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The Compton Chronicles is a new feature on the R&RRH scene.  It is a chronicle of back in the day Compton and all of the exploits and foibles that can be remembered and shared.  Enjoy!

Compton Chronicles

Mission Statement
Something’s happening here… and what it is is an attempt by those who came straight outa the Compton of the ‘60s to document in written, graphic, photographic, and recorded form the essence of those heady times.   Although it was a culture and a scene influenced by literature, philosophy, spare change, crash pads, oatmeal, brown rice, consciousness expansion, spirituality, and outlandish humor, it was the music from both the times and the town itself that most defined the continuum.  The process of gathering testimony as to the anecdotal behaviors in question will, no doubt, initially tax the collective recall of those participating in the journey.  But as submissions begin to arrive and the repository becomes available technologically to all involved, memories will jog and muses will take seats at the table.  It will be as a flower unfolding… a dream in a constant state of becoming.  It should also prove quite hilarious!

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Monday, May 28, 2007

Compton Chronicles "How Barry became the bass player"
When I came to Compton with J. in 1967, I had played guitar for sometime, but only acoustical, at least the last few years. So when I met Fitz, Gallegher, Denny (who played acoustical and electric), Michael Almeida (acoustical and electric), Randy Godfrey, Les Scheer, my apologies to anyone I’ve left out, (it’s a brain cell thing, you know?). Electric was the instrument of choice to play ‘rock’, we had passed the true pure ‘rock and roll period by then, and as there were usually two, sometimes three electric guitar players present. So when I showed up with my Fender Jazz Master (a master of jazz, I wasn’t), now there were four, it was suggested, in delicate terms that I might try the bass as there wasn’t one present, David Barzoni notwithstanding. Everyone knew that in all the famous bands there was a pecking order: first came the lead guitarist, second the rhythm guitarist(s) and then usually the guy who couldn’t play the guitar as well as the others, at least in my case, the lowly bass players. Then, then, Nick Negrete and Les Scheer pooled their funds and bought me a bass and amp in order to form a group. They paid a hundred bucks, no small change in those days of fifty cent gas. That setup can be seen in the photo of the bell-bottom pants and neckerchief (not exactly Hendrix, but my ‘gigging’ getup) photo.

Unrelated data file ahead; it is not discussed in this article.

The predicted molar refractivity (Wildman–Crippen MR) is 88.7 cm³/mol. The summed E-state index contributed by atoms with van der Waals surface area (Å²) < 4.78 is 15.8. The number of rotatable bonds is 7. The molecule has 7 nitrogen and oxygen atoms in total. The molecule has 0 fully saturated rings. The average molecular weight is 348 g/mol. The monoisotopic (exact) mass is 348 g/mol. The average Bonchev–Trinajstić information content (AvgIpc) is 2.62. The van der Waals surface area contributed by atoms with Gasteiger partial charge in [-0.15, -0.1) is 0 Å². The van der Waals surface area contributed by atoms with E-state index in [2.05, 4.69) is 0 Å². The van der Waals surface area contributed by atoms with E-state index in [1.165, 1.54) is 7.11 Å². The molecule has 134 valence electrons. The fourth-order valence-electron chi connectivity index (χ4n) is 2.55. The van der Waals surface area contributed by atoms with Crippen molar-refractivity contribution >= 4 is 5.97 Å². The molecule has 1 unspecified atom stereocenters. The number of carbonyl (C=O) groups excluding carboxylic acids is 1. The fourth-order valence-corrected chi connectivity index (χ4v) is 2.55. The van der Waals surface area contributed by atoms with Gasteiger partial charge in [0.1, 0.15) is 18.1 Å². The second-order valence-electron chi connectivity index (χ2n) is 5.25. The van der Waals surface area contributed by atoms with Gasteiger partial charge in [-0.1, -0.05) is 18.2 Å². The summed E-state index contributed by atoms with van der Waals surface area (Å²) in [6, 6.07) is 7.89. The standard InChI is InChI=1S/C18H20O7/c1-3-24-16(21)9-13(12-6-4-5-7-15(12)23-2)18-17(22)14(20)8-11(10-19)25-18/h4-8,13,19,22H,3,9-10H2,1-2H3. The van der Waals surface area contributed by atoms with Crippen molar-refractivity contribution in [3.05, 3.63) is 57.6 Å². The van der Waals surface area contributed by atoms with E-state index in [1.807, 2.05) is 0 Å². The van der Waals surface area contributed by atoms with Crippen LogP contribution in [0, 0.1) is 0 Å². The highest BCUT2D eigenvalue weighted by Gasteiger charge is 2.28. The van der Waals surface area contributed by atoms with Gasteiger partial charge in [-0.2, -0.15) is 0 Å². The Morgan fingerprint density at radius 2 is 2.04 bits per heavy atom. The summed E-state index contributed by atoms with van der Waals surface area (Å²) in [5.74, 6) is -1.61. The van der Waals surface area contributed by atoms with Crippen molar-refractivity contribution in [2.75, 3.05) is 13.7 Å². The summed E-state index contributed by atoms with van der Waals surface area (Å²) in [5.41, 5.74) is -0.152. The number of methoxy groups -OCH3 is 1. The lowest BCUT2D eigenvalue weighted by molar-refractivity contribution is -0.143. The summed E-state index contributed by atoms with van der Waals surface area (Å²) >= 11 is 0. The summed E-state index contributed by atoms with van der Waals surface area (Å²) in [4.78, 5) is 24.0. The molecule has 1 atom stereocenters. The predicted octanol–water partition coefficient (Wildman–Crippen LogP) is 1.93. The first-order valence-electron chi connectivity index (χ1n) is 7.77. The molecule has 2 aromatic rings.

Later installment for upright acoustical bass which followed the Compton mass migration to Park City period which I left sequestered on the floor of Vince Armenderaz’s car secreting me out of P.C. due to an altercation with the local Keystone Kops on that infamous fourth of July ‘riot’ as it was touted. I picked up the acoustic shortly after hitting the east coast as, once again the other guitar players played better electric then I did. Interestingly, when I played my acoustic, I did so finger style and like Mississippi John Hurt (a major influence on my style) and Merle Travis my thumb was my bass player. The fingers were used to play the chords (harmony) and melody, but the thumb kept the beat. It just came naturally. My first song on the guitar a age eleven was I Walk the Line by Johnny Cash and the guitar line of which was all in the bass register. Then I heard boogie woogie on piano and guitar and fell in love with the moving bass lines rather than the higher registers, especially those favored by electric guitarists of the ‘60s rock revolution.
11:53 am pdt 

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